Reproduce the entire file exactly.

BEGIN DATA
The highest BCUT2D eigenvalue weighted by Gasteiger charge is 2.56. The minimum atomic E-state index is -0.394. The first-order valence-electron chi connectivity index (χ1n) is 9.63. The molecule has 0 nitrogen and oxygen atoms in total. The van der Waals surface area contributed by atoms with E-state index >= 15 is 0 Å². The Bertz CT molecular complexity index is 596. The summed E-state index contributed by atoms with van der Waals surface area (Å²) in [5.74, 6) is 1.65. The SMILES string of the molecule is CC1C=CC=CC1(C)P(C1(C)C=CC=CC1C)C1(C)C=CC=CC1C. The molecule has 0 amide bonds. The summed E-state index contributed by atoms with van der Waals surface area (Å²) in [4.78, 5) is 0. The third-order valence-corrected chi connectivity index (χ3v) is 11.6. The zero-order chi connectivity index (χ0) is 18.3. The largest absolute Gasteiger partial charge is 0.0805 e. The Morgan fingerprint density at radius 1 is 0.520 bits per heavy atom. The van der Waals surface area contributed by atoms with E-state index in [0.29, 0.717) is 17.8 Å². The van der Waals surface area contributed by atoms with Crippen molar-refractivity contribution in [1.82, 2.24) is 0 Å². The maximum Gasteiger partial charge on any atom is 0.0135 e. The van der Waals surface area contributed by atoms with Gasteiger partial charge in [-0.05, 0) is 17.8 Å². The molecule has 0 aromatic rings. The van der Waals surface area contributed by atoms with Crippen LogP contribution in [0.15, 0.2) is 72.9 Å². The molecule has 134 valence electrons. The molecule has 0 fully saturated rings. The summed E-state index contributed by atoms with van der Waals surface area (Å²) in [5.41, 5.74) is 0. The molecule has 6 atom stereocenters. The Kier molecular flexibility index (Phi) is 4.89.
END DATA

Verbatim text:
The highest BCUT2D eigenvalue weighted by Gasteiger charge is 2.56. The minimum atomic E-state index is -0.394. The first-order valence-electron chi connectivity index (χ1n) is 9.63. The molecule has 0 nitrogen and oxygen atoms in total. The van der Waals surface area contributed by atoms with E-state index >= 15 is 0 Å². The Bertz CT molecular complexity index is 596. The summed E-state index contributed by atoms with van der Waals surface area (Å²) in [5.74, 6) is 1.65. The SMILES string of the molecule is CC1C=CC=CC1(C)P(C1(C)C=CC=CC1C)C1(C)C=CC=CC1C. The molecule has 0 amide bonds. The summed E-state index contributed by atoms with van der Waals surface area (Å²) in [4.78, 5) is 0. The third-order valence-corrected chi connectivity index (χ3v) is 11.6. The zero-order chi connectivity index (χ0) is 18.3. The largest absolute Gasteiger partial charge is 0.0805 e. The Morgan fingerprint density at radius 1 is 0.520 bits per heavy atom. The van der Waals surface area contributed by atoms with E-state index in [0.29, 0.717) is 17.8 Å². The van der Waals surface area contributed by atoms with Crippen molar-refractivity contribution in [1.82, 2.24) is 0 Å². The maximum Gasteiger partial charge on any atom is 0.0135 e. The van der Waals surface area contributed by atoms with Gasteiger partial charge in [-0.05, 0) is 17.8 Å². The molecule has 0 aromatic rings. The van der Waals surface area contributed by atoms with Crippen LogP contribution in [0.15, 0.2) is 72.9 Å². The molecule has 134 valence electrons. The molecule has 0 fully saturated rings. The summed E-state index contributed by atoms with van der Waals surface area (Å²) in [5.41, 5.74) is 0. The molecule has 6 atom stereocenters. The Kier molecular flexibility index (Phi) is 4.89.